Step 4

The levelsArray is defined with the names of the levels. You can call it "Level 1", "Level 2", or any other name of your choice. The levelsDescriptionArray follows the same principle, it is a description for each level and can be defined with names of your choice. A possible implementation is:

Finally, the actualPlayerLevel is a long value type that represents the level of the player. For now, say that the current level is 1.

The -(void) didMoveToView:(SKView *)view method ends when you add the table view to the screen:

Lastly, you need an additional change in the MyScene.m -(void) moveToGame method. You must call this new class instead of the old one. It can be easily achieved through:

At this point you should Run the project and test the new interface. You should see something similar to the next image:

Illustration of the Level Select Screen

2. Facts Interface

Step 1

The facts interface is where the real action occurs. The interface has several views that directly translates to properties, such as the number of lives remaining, current level, a timer, and true and false buttons. Moreover, for this class you will create a custom initializer. The advantage of this custom initializer is that we can progress through the game and values regarding the level. Also, lives are passed to the class and the class reacts (parses data) accordingly.

Once again, we will use SKLabelNode, UIButtons, and a NSMutableArray. The complete FactsScene.h is the following:

It is now time to move to the FactsScene.m and implement a few objects. You need additional objects to retrieve and store the data received by the initializer. Plus, you need to store the maximum time that a player has to answer each question. Modify the implementation file accordingly.

Now, you must write the initializer and store its values. The custom initializer is defined as a normal initializer and has the same structure. However, it has more properties as parameters. It should look like this:

Step 2

For now, the maximumTime is 30 seconds, but in the future the value will change to 60 seconds (or any other time of your choice). Now in the -(void) didMoveToView:(SKView *)view add a background image, front image, the player's lives, a timer, true and false buttons, and the current and total level's questions. For the background and front image the code is simple and you should be able to do it easily (using SKSpriteNode).

The player's lives are represented with a heart image. Since you will declare three lives, you must put three hearts in the screen. You will also use a NSMutableArray since we need to alter its size dynamically. The following snippet will help you:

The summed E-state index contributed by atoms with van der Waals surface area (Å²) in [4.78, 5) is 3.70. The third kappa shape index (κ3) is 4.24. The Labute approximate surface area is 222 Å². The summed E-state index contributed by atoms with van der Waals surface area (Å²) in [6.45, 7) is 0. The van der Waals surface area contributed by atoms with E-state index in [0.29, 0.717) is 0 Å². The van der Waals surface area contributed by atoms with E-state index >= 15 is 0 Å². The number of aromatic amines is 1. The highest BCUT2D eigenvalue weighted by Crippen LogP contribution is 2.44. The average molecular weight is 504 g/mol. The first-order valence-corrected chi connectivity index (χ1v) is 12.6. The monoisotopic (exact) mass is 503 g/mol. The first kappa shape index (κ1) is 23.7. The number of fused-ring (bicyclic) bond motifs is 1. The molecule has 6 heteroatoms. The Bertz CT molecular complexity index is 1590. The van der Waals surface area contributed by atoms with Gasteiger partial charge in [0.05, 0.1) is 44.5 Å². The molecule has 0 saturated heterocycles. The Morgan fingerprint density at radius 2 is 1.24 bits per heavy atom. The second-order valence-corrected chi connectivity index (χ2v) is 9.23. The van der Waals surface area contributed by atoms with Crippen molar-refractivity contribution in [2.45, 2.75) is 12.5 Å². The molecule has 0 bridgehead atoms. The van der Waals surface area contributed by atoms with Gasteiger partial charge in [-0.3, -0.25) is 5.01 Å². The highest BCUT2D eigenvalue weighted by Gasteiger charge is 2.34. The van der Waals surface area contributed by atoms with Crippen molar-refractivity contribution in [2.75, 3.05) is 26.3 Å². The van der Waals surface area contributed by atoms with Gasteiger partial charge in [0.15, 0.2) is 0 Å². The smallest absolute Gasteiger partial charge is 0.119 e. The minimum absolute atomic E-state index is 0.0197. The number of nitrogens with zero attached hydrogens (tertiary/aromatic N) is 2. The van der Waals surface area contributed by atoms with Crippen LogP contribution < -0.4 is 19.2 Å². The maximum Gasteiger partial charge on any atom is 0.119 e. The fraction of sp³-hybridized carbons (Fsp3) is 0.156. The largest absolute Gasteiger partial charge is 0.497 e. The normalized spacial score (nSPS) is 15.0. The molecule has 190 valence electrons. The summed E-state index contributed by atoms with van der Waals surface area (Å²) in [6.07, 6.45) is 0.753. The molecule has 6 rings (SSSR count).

The true and false buttons are configured as:

Note that both buttons call the touchWillProduceASound method. That method tests if a given answer is correct or incorrect. In this part, we only use one sound event (the false one).

Step 3

The game timer is a SKLabelNode that changes at every second. However, its initialization is done as a simple SKLabelNode:

To update the label, you need to create a SKAction that defines a custom timer to call a custom method. Then we must create a SKAction sequence:

You will see a warning regarding the - (void)updateTimer method because you haven't created it yet. That method does several actions simultaneously taking in consideration several properties:

  • Checks if the sound is on
  • Updates the maximumTime property and Label, decreasing by one value each second
  • Checks the maximumTime, and if the value is zero, it will either end the game or change to another question (more on this topic in the next tutorial)

We advise you to try to write the method using the aforementioned pseudo-code. But if you have trouble, the full method is presented below:

Step 4

One more method is missing, the removeUIViews. It removes the UIKit views from the view when a transition occurs.

It is now time to Run the project and see the Facts screen!

Illustration of the Facts Screen

3. Property Lists

Now it is time to add some data to the app. Go to File -> New -> File and choose the Property List (plist) file. Name it "LevelDescription" and configure it as follows:

Illustration of the Property List

In order to avoid putting all the data in the plist file, you can download the file directly on the zip file (beginning of the page). This tutorial does not cover in depth the data parsing, so in order to parse that file, the following snippet is used. If you have any doubt, use the comment box at the bottom of the page.

Now, Run the project and watch the console logs as you enter the Facts view. Note that the plist file can be configured in several different ways. If you want, you can change the Dictionary, Array types, and configurations. Note that changes must be declared in the parsing cycle. We strongly advise you to play a bit with plists file and the inherent data parsing.


At this point you should be able to use and configure a UITableView, interact between SpriteKit and UIKit frameworks, create SKTransitions and SKActions, and create and parse Property files. In the final section of this series, you will learn about Game Logic.